Bear in mind that the pressure needed to block the airway is much more than needed for preventing venous flow, and so if the killer was simply looking to make the victims unconscious or did not realise that it take quite a while to strangle someone to death (as in this case the killer showed no knowledge of anatomy or physiology), it's probable the victims would have simply been rendered unconscious by strangulation, so I dare say the hyoid was probably not broken.

Quote:
Originally Posted by Phil Carter View Post
Hello Dave,

This is indeed an interesting little thread. Thanks for starting this. Perhaps with the help of diagrams etc, I would be obliged, if anyone can tell me, how a heart is usually removed from a body? You see, there seems to me a small, tiny, insignificant little problem removing Mary Kelly's heart... It is impossible to do it (as far as I am aware) through the chest without breaking the ribs, which isn't mentioned in the Kelly inquest papers. Intercostal muscles between the ribs being ripped will not enable a person to remove the heart. Having talked to a medical aquaintance of mine, he assures me that heart removal is almost certainly done through the chest area.
However, he also said
"of course, that if one was to remove a heart from under the ribcage, then of course it is possible, by removing the liver and other material first. But then one has the problems of light and sight, and the length of the knife being used."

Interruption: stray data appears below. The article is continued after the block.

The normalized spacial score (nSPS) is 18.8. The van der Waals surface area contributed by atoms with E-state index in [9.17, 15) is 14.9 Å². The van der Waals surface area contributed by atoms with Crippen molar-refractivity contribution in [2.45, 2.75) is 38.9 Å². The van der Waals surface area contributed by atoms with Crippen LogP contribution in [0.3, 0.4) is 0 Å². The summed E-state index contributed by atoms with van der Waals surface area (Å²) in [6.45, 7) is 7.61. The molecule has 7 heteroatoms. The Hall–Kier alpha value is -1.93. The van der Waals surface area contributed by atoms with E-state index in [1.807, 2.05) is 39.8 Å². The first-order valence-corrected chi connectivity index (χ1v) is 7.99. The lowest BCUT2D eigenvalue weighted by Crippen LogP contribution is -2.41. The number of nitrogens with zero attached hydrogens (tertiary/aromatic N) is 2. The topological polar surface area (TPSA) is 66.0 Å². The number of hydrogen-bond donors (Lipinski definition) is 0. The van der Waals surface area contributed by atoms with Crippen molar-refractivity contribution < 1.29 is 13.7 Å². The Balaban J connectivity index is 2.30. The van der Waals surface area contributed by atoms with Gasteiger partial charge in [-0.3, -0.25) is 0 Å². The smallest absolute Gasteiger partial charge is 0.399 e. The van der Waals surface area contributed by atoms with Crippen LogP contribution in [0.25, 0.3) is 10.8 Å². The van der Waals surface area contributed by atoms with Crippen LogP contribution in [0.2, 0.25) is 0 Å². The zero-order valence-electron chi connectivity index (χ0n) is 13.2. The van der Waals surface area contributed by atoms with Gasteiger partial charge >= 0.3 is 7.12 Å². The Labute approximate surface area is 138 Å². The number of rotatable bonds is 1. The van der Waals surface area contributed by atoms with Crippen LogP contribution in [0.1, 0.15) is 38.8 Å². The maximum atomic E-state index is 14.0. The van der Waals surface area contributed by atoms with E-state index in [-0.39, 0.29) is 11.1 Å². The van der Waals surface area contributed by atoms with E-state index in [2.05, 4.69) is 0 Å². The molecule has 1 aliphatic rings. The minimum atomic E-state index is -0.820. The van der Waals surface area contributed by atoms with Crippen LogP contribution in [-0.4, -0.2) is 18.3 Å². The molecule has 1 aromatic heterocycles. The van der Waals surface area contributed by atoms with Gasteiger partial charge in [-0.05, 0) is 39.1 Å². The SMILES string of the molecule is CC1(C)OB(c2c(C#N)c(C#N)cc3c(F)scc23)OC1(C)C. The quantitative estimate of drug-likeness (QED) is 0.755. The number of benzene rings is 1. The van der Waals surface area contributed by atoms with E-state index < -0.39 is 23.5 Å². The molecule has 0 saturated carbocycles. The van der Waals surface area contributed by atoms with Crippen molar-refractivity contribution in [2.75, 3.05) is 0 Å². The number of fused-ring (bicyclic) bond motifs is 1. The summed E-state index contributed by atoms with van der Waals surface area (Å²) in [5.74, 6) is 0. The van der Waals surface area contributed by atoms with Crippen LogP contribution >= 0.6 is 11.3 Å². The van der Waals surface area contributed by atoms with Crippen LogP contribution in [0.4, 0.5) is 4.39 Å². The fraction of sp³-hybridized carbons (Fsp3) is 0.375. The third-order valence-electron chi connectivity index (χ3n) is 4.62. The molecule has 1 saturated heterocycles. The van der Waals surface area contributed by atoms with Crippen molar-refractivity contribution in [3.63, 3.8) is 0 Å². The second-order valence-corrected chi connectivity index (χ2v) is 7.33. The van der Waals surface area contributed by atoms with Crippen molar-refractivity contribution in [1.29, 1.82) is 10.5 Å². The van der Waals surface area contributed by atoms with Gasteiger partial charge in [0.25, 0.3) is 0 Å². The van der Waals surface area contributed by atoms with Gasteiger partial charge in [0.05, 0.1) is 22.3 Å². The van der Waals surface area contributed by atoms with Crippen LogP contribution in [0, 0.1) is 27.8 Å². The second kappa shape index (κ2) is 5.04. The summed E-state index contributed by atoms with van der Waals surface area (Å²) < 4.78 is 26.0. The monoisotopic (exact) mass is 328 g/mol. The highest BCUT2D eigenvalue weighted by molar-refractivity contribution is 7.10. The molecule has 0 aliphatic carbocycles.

Now that's what I would call working blind...especially without anatomical knowledge. I welcome any diagram to explain these thoughts.

best wishes

Phil
Quote:
Originally Posted by Phil Carter View Post
Hello Dave,

Thank you for this. Of course, I presume that the space for the deer disembowellment was unlimited, the light was good and that he (your brother) knew what he was looking for?
I have never done such a thing, so am not knowledgable enough to be able to hazard a guess. Many thanks

best wishes

Phil
If a surgeon was to cut the rib cage open to perform a heart operation, then this would obviously require specialist tools, and time. However, as the post-mortem notes: 'The pericardium was open below and the heart absent. As another poster above mentions, this is possible by moving the stomach and liver, etc, and reaching the heart from below. The other thing to bear in mind is that there are very strong vessels coming from the heart, and it is quite easy to grab these from below (they are stronger leading to the est of the body than towards the head), and pull the heart.